Now I've been on gigs with my peers and elders when they just stop tunes in mid-flight and tell people to turn off the video camcorders and to turn off the mini-disc players and to turn off the cassettes. They huffed and puffed off stage thinking that people recording a couple of tunes or recording a set is going to adversely effect their sales, not realizing that that tape might wind up in the hands of somebody in the farthest reaches of the earth or the continent or whatever, who did not have access to it. They could download it or it may get mailed to somebody and they may talk to a promoter or somebody that may want to book your band, and they may in turn become interested in what you do and they may encourage a young player to start playing the instrument that you play. You may even get a few new fans. There may be some legitimate sale activity and so I believe in it. I think it is a great thing and cheap promotional vehicle.
Back in the '80s, I used to do a lot of sampling sessions for hip-hop music, for hip-hop producers. I had a group called Sample Bandits and we would go into the studio and replicate samples of recordings that they couldn't get sample clearance for. So we would do that and dirty it up a bit and change it so it wouldn't be a direct plagiarization.
And the thing is, they would give me passes to their shows and when they would do their shows, they would throw out cassettes to the audience, like whole boxes of cassettes of an artist that they were producing who had a release that was about to happen in six months. So six months later, when that artist's CD was released, it would ship platinum and everybody on the scene would already be aware of it because they got these free singles six months prior.
How come jazz labels can't do that? How come they can't go in the Village Vanguard and put a CD single of the table because CD-Rs are dirt cheap now, so that when those artist's recordings are released, everybody will be familiar with it and they probably will go out and get it. They'll say, "Oh, I know that guy. I got this at the Vanguard." It just becomes a sharing thing and once again, my experience with Phil Lesh has shown me that people will support you legitimately when they know that they can get something from you for free, when they can get free music or they get a pass out of it or they get a download. When you do a record, they will buy it. There are a lot of grassroots techniques that people in improvised music could stand to embrace that would do wonders.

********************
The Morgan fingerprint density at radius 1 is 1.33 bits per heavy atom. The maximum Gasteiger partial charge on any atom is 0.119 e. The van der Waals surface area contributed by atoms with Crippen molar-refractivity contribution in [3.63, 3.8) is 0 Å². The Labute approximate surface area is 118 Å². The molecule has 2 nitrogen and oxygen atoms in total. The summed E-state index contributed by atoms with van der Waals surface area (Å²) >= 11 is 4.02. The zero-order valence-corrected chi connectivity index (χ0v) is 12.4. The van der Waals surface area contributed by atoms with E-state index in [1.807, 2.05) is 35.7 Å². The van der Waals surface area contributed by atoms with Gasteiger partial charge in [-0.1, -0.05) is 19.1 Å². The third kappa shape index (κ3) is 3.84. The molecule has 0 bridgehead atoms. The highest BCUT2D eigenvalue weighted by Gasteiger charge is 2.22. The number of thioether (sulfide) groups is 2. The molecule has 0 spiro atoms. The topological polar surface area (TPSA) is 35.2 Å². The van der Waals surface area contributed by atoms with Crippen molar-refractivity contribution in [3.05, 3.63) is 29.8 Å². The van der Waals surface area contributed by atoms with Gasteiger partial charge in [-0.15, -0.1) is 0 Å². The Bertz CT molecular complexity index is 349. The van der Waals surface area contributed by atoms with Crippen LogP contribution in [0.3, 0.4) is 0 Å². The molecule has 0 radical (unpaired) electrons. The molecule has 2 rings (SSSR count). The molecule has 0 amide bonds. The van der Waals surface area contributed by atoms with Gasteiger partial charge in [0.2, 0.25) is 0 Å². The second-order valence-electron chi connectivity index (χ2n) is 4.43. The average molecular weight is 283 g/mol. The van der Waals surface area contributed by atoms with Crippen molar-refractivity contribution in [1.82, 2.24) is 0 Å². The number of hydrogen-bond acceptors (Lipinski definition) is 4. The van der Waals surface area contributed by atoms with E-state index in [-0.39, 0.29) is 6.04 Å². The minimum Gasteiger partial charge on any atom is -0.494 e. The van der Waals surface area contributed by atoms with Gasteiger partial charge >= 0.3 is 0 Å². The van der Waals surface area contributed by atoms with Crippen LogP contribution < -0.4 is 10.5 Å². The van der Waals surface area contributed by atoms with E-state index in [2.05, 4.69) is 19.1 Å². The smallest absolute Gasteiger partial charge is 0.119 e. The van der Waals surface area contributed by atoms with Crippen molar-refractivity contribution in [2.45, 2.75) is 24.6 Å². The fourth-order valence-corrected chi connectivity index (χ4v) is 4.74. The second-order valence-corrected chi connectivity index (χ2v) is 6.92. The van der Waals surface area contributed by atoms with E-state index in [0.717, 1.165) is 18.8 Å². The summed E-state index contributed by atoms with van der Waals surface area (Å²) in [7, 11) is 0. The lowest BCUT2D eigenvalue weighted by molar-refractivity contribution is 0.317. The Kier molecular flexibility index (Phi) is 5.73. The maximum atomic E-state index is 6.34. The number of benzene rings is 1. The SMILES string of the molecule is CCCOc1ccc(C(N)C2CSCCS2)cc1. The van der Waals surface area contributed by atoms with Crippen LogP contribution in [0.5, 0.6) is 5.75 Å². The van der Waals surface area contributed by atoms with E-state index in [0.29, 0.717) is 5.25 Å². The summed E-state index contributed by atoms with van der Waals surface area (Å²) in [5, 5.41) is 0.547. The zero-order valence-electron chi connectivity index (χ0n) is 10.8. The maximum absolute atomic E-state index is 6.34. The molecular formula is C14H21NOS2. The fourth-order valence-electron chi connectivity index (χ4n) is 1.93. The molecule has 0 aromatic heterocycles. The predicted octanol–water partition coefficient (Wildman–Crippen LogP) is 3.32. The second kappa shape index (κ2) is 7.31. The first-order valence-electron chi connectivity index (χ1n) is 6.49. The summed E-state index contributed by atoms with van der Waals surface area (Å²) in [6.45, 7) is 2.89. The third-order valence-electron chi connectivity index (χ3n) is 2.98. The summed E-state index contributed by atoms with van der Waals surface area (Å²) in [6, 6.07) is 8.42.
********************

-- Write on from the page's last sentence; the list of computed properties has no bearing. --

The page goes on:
FJ: Jazz artists are capped off at the knees because of the perception of jazz today is not cool, but rather a gauge of age. It isn't helped that club covers run north of twenty bucks and then bangs the kid for a two drink minimum. This has created an avalanche that has jazz being Humpty Dumpty, where all the king's horses and all the king's men will be useless.
GO: That's right. Well, the bar is raised when a host of artists and their greedy managers demanded a whole lot more. So everybody followed suit and now, musicians have out-priced themselves in the marketplace. That is a lot to play for one set of music. At least if you go to a rock concert or a pop concert, at least you get fireworks, scantly clad girls, and you get a show. It is more like a revue. It's not just one set of music and then they kick you out after the set.
That's too much. Artists, they will just have to embrace the reality of the situation. I'm not, I've never been a money guy. I've been an activity guy. I'd rather work a lot more and receive less. It will all balance itself out. I don't want to do twenty concerts a year for high money. I'd rather do a hundred concerts that make the same amount of money because you reach more people and you're able to develop more as a group and as an individual.
The institution of double bills, that is all but defunct now. You get more for your money. Musicians would collaborate with one another and you'd have like minded bands or like sounding bands on the bill and that would be a lot more enticing to patrons and you could fill clubs a lot more readily. Who wants to see the same group that you just saw a couple months ago playing the same material, and it is obvious that they haven't developed anything? They haven't been doing anything, so labels as well as clubs and concerts, they're going to have to think about presentation and think about how they're going to package the music and make it appealing to that slippery demographic, that host of money bearing individuals who elude these venues.